Dear govt, open up governance data, we need informed debates

It's time for open data on Karnataka assembly to analyse MLA performances. The government needs to digitise the data and put it in the public domain, to trigger informed debates. Else, public discourse will cover flags, religion and communal issues during elections, neglecting performances of elected representatives.

The recent issues hitting headlines in Karnataka have already signaled the arrival of election season, with elections due in April-May 2018. Lingayats are demanding they be recognised as followers of a separate religion. Many activist organisations are demanding that the yellow-red Kannada flag be recognised as a flag for the state. The Congress government at the state has constituted committees to look at both the possibilities.

In effect, every political party is trying to make the most of the sentiments of the public, to grab their emotions and convert it into votes. It appears that the election campaign has already begun, and agendas are already being set.

But are these the real agenda that matter to the electorate of the state? Is this the way it should be? How should people decide their choice? How do you know what your MLA did in Vidhana Soudha? Did he represent you accurately in the matters that need discussions? Did he spent his discretionary fund in transparent manner? How do you decide who you should vote for in next election, based on what parameters?

Information has to go online

The current practice among the electorate is to look at generic media reports and public perceptions to decide on electoral choices. But then publicly available online information helps people search and find what they want and come to their own conclusions.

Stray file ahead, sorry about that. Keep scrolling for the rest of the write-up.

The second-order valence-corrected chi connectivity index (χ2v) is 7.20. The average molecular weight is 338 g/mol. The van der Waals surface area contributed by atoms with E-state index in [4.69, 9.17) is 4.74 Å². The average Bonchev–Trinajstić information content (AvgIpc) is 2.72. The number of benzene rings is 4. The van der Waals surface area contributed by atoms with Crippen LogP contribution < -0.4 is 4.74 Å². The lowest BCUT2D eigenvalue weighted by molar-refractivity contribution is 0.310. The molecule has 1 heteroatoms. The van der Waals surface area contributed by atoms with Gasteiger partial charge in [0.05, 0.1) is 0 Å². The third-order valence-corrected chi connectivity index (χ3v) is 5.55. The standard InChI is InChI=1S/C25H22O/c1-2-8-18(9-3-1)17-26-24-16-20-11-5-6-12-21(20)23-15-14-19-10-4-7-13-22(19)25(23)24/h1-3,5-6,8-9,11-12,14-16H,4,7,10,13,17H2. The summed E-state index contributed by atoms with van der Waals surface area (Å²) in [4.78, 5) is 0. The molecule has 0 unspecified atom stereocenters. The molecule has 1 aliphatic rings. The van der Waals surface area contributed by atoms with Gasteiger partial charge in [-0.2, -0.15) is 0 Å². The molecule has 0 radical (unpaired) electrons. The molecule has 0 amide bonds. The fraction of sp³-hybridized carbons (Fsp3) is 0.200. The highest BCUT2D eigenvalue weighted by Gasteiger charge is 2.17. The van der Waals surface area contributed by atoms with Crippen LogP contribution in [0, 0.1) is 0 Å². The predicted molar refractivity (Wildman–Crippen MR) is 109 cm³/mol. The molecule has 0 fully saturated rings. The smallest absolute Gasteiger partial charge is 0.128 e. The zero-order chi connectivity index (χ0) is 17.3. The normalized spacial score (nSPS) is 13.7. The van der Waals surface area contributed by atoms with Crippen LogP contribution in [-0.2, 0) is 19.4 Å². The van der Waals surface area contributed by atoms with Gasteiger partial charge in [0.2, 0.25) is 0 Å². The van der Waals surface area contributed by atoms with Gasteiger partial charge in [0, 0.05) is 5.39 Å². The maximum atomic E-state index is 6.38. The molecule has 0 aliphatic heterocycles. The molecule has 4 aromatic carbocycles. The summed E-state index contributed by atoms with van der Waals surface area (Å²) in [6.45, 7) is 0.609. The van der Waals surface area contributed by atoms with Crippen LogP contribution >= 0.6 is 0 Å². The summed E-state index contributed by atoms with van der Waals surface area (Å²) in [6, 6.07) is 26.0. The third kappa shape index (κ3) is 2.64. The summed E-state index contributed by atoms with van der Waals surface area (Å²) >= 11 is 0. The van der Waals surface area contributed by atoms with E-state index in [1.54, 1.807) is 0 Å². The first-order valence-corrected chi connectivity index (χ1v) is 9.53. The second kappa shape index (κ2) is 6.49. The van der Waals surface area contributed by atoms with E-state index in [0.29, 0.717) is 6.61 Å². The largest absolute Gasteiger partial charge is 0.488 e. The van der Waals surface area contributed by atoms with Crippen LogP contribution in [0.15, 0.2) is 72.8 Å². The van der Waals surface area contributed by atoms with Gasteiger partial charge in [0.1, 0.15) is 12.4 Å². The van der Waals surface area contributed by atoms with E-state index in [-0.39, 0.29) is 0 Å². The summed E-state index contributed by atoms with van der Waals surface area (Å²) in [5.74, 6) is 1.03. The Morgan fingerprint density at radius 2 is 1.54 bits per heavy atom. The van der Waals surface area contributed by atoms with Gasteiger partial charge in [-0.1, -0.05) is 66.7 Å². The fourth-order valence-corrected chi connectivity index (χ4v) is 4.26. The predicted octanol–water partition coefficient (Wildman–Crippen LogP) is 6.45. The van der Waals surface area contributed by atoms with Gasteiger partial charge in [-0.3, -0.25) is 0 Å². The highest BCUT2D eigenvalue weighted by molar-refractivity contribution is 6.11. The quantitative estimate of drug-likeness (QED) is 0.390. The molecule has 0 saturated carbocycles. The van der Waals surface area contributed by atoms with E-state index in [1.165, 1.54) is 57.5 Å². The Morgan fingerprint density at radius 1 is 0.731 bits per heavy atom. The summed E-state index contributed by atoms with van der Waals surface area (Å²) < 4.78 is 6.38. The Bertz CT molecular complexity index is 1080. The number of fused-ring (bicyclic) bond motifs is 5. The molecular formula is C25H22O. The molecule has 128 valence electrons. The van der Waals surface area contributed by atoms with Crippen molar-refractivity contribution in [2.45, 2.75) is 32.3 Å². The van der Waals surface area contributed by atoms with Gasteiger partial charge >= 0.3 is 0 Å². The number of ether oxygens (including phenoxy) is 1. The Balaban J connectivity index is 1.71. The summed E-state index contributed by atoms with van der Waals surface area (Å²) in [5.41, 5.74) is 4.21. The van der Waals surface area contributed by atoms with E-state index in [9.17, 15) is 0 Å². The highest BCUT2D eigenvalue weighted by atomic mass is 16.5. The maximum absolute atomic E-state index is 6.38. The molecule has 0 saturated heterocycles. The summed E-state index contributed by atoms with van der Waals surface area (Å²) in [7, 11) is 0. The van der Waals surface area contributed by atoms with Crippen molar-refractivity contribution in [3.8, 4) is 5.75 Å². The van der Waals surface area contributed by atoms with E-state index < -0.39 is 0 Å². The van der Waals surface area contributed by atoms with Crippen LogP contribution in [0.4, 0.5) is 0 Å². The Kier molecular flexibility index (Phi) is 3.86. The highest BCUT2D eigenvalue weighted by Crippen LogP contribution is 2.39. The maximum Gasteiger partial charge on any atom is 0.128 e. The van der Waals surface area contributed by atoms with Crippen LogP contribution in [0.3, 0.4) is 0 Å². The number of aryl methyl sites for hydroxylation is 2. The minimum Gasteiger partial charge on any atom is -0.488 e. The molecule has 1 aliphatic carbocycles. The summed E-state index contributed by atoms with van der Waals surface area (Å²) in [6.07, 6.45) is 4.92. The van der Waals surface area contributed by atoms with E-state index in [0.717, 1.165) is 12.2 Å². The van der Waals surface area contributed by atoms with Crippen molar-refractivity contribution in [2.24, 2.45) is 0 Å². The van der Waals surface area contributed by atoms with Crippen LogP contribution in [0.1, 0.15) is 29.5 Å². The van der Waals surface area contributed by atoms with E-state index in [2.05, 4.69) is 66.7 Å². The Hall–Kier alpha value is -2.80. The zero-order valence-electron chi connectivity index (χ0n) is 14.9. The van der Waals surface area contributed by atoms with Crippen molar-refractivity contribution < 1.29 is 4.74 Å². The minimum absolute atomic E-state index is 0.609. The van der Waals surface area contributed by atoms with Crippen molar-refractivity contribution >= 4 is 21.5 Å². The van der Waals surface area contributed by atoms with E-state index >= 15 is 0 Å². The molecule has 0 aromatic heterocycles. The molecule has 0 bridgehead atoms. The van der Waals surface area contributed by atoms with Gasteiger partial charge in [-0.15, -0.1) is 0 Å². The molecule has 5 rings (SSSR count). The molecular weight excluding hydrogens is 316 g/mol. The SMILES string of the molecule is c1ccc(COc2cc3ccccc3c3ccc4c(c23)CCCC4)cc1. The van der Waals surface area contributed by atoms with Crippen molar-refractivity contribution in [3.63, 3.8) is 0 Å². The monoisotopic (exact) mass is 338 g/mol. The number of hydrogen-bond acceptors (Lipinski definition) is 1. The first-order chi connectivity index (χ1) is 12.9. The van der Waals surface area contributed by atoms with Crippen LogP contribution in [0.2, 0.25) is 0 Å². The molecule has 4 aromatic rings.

Every assembly session sees many important issues being debated, bills passed, questions asked, and attention sought on important issues. Your representative Member of Legislative Assembly (MLA) is supposed to participate in all of this. Knowing about what your MLA did in the assembly helps you decide whether he/she represented your interest in the assembly or not, on issues that matter to you.

If you check the Parliament of India website, you can actually see what every Member of Parliament has spoken in the parliament, the debates they participated in, the questions they asked, replies etc online, anytime. This data is available online for both Rajya Sabha and Lok Sabha. This is very useful because not everything said by everyone in the parliament can be covered by media.

Unfortunately this level of data is currently not available online, for Karnataka assembly. No information is available online on what is happening at the assembly at a microlevel, though every day’s procedure in Assembly is documented diligently on paper by the Council Secretariat staff.

Too much information, too little avenues to cover

Currently some of this information is available online, at While there is not much about the debates happening in legislative council, the legislative assembly section has uncorrected versions of debates uploaded in Portable Document Format (PDF).

A warning that it is not to be used as official version as it is uncorrected, accompanies the files. It means that whatever is online now cannot be used for anything official. The final corrected version with objectionable remarks expunged is not online.

The website also lists starred and unstarred questions asked by MLAs. But the answers are not online. When an MLA asks a question, the Government Department which the question is addressed to works overnight to dig out the information and come up with the answers. The answers are printed, xeroxed and circulated to media covering the assembly.

However, few are used in news items on any given day, given the nature of mainstream media. Everyday there is something new to cover, so many of the stories hidden in the documents remain hidden forever. So putting out the answers to the question will lead to more official public data and informed debates.